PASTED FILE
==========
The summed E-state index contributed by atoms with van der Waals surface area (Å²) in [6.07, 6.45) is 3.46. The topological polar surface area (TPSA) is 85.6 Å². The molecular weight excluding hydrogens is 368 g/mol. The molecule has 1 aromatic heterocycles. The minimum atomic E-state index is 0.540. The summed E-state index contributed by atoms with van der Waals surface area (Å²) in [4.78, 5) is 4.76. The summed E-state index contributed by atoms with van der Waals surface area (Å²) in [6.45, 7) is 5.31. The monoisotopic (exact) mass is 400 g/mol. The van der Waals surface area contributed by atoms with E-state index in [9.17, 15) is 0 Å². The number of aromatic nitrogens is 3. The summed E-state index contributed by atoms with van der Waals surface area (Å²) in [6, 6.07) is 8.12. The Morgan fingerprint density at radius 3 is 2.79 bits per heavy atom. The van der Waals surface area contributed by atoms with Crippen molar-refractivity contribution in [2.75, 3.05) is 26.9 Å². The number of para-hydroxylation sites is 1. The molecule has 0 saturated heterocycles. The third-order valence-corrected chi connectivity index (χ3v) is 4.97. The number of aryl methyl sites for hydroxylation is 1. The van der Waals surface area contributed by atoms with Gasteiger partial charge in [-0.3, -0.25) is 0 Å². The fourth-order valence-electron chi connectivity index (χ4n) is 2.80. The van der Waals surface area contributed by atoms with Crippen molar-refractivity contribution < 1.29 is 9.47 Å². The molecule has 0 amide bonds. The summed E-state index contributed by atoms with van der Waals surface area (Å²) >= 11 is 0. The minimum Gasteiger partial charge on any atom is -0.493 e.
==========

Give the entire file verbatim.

The summed E-state index contributed by atoms with van der Waals surface area (Å²) in [6.07, 6.45) is 3.46. The topological polar surface area (TPSA) is 85.6 Å². The molecular weight excluding hydrogens is 368 g/mol. The molecule has 1 aromatic heterocycles. The minimum atomic E-state index is 0.540. The summed E-state index contributed by atoms with van der Waals surface area (Å²) in [4.78, 5) is 4.76. The summed E-state index contributed by atoms with van der Waals surface area (Å²) in [6.45, 7) is 5.31. The monoisotopic (exact) mass is 400 g/mol. The van der Waals surface area contributed by atoms with E-state index in [9.17, 15) is 0 Å². The number of aromatic nitrogens is 3. The summed E-state index contributed by atoms with van der Waals surface area (Å²) in [6, 6.07) is 8.12. The Morgan fingerprint density at radius 3 is 2.79 bits per heavy atom. The van der Waals surface area contributed by atoms with Crippen molar-refractivity contribution in [2.75, 3.05) is 26.9 Å². The number of para-hydroxylation sites is 1. The molecule has 0 saturated heterocycles. The third-order valence-corrected chi connectivity index (χ3v) is 4.97. The number of aryl methyl sites for hydroxylation is 1. The van der Waals surface area contributed by atoms with Gasteiger partial charge in [-0.3, -0.25) is 0 Å². The fourth-order valence-electron chi connectivity index (χ4n) is 2.80. The van der Waals surface area contributed by atoms with Crippen molar-refractivity contribution < 1.29 is 9.47 Å². The molecule has 0 amide bonds. The summed E-state index contributed by atoms with van der Waals surface area (Å²) >= 11 is 0. The minimum Gasteiger partial charge on any atom is -0.493 e.